People in Germany, France, the UK and Norway have mixed views on role of human activity in climate change
Climate change scientists still have a big communications challenge ahead to persuade European consumers there is virtually a scientific consensus on climate change and the role human activity plays, new consumer research suggests.
According to a survey carried out in Germany, France, the UK, and Norway on European perceptions of climate change, the majority of respondents did not believe that there is the strong scientific consensus that actually exists among climate change scientists on the evidence showing the human component to global warming.
While a vast majority of the natural scientists who study climate change agree on anthropogenic climate change (that is, the role human activities play), the survey found in Germany only one-in-four of consumers surveyed (24%) thought there was such a strong consensus with this belief only being slightly higher in France, Norway and the UK. A fifth of those surveyed (a spread 18%-20% across the four countries) thought there is an even divide of opinion within the scientific community about anthropogenic climate change.
Despite this lack of awareness about the views of most natural scientists who study climate change, a majority of respondents across all four countries – between 83-92% – thought that the world’s climate is changing and that this is at least partly caused by human activity.
However, when asked what they thought were the most important issues facing their country in the next 20 years (before being told the survey was about climate change), climate change ranked low among those surveyed. Instead, most frequently mentioned topics were issues such as unemployment, immigration and the economic situation. Climate change was initially not mentioned much at all – by 2% in the UK; 3% in Germany; 6% in France and 10% in Norway.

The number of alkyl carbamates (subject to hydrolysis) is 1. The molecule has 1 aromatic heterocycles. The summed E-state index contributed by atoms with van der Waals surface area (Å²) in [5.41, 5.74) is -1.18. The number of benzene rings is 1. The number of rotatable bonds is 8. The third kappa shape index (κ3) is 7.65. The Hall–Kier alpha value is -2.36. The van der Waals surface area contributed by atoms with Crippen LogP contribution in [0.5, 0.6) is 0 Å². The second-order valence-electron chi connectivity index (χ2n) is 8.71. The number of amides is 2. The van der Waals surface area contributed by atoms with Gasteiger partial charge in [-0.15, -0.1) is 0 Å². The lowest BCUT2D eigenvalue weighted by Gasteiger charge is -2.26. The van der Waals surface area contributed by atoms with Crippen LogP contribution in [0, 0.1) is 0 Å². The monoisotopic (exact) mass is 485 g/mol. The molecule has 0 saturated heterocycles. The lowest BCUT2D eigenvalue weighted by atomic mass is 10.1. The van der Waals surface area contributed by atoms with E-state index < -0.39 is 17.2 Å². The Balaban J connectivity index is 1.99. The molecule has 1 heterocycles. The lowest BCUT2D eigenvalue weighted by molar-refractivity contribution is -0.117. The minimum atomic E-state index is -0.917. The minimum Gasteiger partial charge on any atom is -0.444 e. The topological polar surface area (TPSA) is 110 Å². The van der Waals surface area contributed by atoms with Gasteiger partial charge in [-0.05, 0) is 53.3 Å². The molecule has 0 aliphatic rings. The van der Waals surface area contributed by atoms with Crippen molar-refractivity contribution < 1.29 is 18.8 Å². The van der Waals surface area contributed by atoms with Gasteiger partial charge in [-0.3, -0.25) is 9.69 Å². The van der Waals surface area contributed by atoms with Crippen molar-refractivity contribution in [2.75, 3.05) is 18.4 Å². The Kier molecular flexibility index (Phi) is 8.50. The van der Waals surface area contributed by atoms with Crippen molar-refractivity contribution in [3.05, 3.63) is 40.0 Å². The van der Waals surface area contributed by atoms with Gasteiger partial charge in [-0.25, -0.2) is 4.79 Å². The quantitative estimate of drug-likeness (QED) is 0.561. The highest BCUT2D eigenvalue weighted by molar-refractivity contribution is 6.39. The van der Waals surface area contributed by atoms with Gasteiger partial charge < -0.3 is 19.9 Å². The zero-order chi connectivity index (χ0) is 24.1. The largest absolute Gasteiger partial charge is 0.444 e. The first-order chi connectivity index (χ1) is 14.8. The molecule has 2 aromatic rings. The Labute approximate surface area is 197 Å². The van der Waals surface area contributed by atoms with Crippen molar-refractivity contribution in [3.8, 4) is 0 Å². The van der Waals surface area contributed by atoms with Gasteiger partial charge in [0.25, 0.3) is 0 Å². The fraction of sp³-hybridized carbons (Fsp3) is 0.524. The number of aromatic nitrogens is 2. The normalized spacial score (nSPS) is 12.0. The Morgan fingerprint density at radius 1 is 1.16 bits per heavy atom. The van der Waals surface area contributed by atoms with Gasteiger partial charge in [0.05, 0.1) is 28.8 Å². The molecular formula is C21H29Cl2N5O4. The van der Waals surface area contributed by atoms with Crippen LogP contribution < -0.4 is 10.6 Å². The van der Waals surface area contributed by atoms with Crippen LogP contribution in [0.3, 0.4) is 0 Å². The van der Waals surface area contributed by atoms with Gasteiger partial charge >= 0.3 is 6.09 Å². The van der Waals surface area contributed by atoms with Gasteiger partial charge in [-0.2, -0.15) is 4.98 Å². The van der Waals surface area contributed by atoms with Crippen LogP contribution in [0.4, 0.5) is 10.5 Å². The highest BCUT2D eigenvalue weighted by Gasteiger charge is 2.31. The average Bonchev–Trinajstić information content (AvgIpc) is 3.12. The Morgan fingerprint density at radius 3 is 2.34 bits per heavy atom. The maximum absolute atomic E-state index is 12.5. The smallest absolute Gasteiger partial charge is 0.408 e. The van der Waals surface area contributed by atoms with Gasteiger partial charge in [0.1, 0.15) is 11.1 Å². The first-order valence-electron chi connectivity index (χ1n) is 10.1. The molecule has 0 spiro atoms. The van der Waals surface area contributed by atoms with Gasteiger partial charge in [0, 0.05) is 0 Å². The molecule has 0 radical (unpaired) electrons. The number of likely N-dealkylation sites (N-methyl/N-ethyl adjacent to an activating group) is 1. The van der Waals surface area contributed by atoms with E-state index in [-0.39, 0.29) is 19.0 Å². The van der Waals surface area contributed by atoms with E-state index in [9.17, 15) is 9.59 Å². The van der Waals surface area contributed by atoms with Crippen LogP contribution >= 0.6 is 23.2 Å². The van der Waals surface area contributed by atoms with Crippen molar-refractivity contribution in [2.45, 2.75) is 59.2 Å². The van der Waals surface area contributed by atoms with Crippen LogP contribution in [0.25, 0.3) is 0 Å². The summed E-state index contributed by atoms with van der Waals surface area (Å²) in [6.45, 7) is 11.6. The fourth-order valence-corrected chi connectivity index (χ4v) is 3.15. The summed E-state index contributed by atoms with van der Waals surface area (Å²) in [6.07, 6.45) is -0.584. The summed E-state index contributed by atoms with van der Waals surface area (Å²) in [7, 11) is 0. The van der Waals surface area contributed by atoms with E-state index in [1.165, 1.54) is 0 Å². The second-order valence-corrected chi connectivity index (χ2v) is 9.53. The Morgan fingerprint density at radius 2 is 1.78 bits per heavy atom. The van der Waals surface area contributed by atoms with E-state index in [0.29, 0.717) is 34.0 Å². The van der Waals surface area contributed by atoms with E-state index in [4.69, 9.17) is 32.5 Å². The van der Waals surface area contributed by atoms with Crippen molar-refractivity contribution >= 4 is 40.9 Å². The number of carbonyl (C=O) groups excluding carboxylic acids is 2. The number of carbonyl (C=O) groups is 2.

When asked specifically about climate change, respondents associated this mostly with global warming and weather changes such as becoming wetter, hotter or weather becoming more extreme and unpredictable.
Consumers split over how much they worry about climate change
The survey found that significant numbers were ‘very’ or ‘extremely’ worried about climate change with French respondents being most worried (41%) and the British the least worried (20%). 30% of Germans and 29% of Norwegians were very or extremely worried about climate change.
In terms of the level of climate ‘scepticism’ respondents in all four countries were divided with 34%-55% thinking that human activity is the main or only cause of climate change while 34%-57% think that climate change is caused by a mix of natural processes and human activity. Germany at 15% and the UK at 13% had the highest number of climate sceptics among those surveyed with people not convinced about human activity as a cause of climate change or believing that climate change is not happening.
The survey, published in March, was carried out by a team of cross-country researchers trying to help understand how perceptions of climate change are formed and shaped within a national context and with very varied energy systems and policies. The survey forms part of The European Perceptions of Climate Change Project (EPCC) coordinated by Cardiff University in the UK and formed part of the Joint Programme Initiative-Climate Change (www.jpi-climate.eu), a research programme funded by National Research Councils across Europe.
Source: Steentjes, K., et al. (2017). European Perceptions of Climate Change: Topline findings of a survey conducted in four European countries in 2016. Cardiff: Cardiff University.